Three dead as cliff collapses on to surfing beach

Three people have died after a cliff collapsed on to a popular surfing beach in California.

People scrambled for safety as the 30ft by 25ft (9m by 7.5m) section of the cliff fell on to Grandview Beach in Encinitas, about 25 miles north of San Diego, on Friday afternoon, sending tonnes of sandstone crashing to the sand below.

A 30-foot-long slab of the cliff fell near Grandview Beach north of San Diego
Image: A 30ft slab of the cliff fell near Grandview Beach, north of San Diego

One woman died at the scene, and two more people died later in hospital.

A fourth victim was also taken to hospital for treatment, while another who suffered minor injuries was treated at the scene, city officials said.

Authorities did not give the ages of the victims, but confirmed they were all adults.

Sniffer dogs were brought in to search the scene due to conflicting reports of further victims, Encinitas fire chief Mike Stein told reporters on Friday evening.

Other beach-goers and lifeguards at a nearby tower ran to help the rescue efforts.

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Search crews and city engineers used a skip loader to move the debris, but their task was complicated by fears of a potential secondary collapse, as well as the incoming evening tide.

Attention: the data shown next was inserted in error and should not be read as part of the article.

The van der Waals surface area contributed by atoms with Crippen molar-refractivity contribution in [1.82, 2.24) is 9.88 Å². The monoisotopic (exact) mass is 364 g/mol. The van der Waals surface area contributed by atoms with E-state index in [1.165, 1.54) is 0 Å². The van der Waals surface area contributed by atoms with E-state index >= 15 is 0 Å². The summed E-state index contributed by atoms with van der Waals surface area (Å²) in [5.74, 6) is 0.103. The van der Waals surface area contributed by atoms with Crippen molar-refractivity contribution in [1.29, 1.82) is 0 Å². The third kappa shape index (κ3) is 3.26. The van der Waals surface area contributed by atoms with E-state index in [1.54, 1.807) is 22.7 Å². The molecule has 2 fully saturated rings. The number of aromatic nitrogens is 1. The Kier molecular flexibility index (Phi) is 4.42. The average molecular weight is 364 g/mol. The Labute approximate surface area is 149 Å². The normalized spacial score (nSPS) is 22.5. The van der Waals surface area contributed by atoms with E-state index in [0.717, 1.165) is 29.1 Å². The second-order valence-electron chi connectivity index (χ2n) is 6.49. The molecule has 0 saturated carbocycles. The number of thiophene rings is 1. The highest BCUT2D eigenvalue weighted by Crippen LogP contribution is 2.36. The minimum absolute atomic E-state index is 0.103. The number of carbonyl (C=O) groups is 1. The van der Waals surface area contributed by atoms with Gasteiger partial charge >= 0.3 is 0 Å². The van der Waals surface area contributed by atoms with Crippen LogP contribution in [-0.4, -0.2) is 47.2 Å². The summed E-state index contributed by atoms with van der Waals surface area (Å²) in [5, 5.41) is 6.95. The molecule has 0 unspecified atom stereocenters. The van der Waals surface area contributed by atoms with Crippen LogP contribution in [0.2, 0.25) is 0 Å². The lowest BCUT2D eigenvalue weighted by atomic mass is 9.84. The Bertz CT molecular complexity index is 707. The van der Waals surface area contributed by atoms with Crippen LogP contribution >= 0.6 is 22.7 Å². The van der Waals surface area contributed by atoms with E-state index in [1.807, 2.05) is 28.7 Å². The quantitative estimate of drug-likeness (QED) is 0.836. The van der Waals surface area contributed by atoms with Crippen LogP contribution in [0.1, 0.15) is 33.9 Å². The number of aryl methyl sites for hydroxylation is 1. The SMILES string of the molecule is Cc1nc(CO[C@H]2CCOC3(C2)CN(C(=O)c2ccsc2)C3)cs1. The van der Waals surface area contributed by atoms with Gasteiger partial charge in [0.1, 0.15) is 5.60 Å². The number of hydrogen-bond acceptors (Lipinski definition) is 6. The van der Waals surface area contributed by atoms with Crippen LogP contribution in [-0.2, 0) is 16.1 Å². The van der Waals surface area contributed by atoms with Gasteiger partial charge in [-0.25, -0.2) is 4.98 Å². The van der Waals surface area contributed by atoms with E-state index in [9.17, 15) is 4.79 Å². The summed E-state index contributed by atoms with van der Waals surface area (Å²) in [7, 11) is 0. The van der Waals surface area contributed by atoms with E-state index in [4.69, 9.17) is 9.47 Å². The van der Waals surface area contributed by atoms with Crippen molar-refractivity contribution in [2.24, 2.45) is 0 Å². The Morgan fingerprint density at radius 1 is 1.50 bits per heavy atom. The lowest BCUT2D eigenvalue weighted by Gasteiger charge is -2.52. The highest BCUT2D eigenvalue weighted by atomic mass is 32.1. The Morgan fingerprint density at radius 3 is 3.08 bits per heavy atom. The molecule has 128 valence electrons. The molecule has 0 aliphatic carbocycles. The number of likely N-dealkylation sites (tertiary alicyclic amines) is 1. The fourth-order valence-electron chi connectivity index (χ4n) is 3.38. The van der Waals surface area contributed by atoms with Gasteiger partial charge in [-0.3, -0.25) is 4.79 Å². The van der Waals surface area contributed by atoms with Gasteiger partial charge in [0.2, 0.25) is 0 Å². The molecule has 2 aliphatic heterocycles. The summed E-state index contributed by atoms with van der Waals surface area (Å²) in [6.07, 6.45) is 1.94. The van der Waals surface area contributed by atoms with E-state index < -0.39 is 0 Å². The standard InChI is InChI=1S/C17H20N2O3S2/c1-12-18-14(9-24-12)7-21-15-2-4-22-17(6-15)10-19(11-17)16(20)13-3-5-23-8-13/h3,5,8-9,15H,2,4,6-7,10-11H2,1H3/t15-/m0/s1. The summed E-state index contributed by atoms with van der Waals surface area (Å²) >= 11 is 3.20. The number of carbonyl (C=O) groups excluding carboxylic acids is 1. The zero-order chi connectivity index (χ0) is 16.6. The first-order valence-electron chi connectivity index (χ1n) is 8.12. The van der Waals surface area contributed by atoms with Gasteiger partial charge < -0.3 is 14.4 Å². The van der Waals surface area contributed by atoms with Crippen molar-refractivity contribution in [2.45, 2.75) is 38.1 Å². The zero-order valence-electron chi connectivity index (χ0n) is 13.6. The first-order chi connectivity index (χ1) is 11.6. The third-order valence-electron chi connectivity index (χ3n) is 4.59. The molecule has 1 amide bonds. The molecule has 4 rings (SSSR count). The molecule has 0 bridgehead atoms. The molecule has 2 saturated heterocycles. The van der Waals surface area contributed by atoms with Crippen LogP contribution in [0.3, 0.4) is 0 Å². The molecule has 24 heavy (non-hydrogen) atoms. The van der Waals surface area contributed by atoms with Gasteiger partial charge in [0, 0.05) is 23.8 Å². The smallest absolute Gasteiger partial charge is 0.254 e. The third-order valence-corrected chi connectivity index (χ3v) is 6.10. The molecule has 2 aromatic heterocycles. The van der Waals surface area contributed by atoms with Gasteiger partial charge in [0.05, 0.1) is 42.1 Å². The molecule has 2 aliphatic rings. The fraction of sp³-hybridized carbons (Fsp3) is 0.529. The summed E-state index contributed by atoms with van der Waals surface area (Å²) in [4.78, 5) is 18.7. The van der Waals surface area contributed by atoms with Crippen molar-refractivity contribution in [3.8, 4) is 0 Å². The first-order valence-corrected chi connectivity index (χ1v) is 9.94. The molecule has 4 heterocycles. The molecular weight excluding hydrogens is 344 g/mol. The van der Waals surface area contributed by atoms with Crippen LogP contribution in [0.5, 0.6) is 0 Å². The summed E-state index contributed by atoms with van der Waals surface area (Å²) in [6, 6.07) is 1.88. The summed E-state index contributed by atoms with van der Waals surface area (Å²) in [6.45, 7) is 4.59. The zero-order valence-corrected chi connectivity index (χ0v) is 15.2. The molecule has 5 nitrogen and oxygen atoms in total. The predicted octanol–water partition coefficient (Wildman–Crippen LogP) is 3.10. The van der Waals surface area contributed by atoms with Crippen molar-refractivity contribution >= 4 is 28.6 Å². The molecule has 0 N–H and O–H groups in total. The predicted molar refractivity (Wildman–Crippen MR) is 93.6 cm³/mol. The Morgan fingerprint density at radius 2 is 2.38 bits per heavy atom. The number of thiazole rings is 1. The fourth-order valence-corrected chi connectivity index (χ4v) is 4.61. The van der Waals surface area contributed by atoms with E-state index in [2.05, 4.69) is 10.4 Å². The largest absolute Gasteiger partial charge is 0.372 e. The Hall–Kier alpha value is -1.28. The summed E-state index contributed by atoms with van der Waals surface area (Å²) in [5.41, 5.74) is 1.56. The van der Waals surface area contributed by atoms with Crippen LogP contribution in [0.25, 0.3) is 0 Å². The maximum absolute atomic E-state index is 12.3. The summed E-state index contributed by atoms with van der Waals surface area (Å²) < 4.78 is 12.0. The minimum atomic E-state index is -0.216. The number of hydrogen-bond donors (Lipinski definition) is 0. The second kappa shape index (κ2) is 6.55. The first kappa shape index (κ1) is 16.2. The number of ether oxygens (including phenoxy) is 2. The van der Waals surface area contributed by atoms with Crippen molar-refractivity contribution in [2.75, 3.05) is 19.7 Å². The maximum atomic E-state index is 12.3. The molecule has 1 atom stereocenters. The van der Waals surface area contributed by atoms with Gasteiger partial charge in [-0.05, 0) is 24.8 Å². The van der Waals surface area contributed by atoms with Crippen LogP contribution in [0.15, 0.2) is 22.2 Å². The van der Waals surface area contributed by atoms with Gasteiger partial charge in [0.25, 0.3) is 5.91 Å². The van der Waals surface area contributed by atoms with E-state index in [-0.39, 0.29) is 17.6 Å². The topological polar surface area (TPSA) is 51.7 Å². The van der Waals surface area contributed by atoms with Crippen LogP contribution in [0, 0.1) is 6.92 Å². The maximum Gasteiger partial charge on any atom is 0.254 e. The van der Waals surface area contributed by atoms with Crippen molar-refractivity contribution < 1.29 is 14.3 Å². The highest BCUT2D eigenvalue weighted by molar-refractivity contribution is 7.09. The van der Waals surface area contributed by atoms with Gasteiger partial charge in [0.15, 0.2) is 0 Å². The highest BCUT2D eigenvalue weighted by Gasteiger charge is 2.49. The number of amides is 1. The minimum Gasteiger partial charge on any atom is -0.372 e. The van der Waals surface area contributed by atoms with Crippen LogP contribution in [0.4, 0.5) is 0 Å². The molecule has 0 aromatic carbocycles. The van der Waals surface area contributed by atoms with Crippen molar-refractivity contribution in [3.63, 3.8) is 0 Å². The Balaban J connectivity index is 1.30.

Beach chairs, towels, surf boards and beach toys were seen strewn about the sand.

At least three people have died after the cliff collapsed
Image: Tonnes of sandstone fell on to the beach below

The collapse happened at about 3pm, near a mobile lifeguard tower and a set of wooden stairs leading to the beach from Neptune Avenue, Lieutenant Ted Greenawald of the San Diego County Sheriff’s department said.

Officials closed the beach to the public.

Cliff collapses in the area are not unusual as the ocean erodes the base of the sandstone, authorities said, and several people have been killed or injured over the years.

Some beach areas are marked with signs warning of slide dangers.

Grandview Beach is fairly narrow and tides have been high this week.

Rising Pacific Ocean water levels affect cliffs along the coast north of San Diego, and some are fortified with concrete walls to prevent multimillion-dollar homes from falling into the sea.

Source: SKY NEWS

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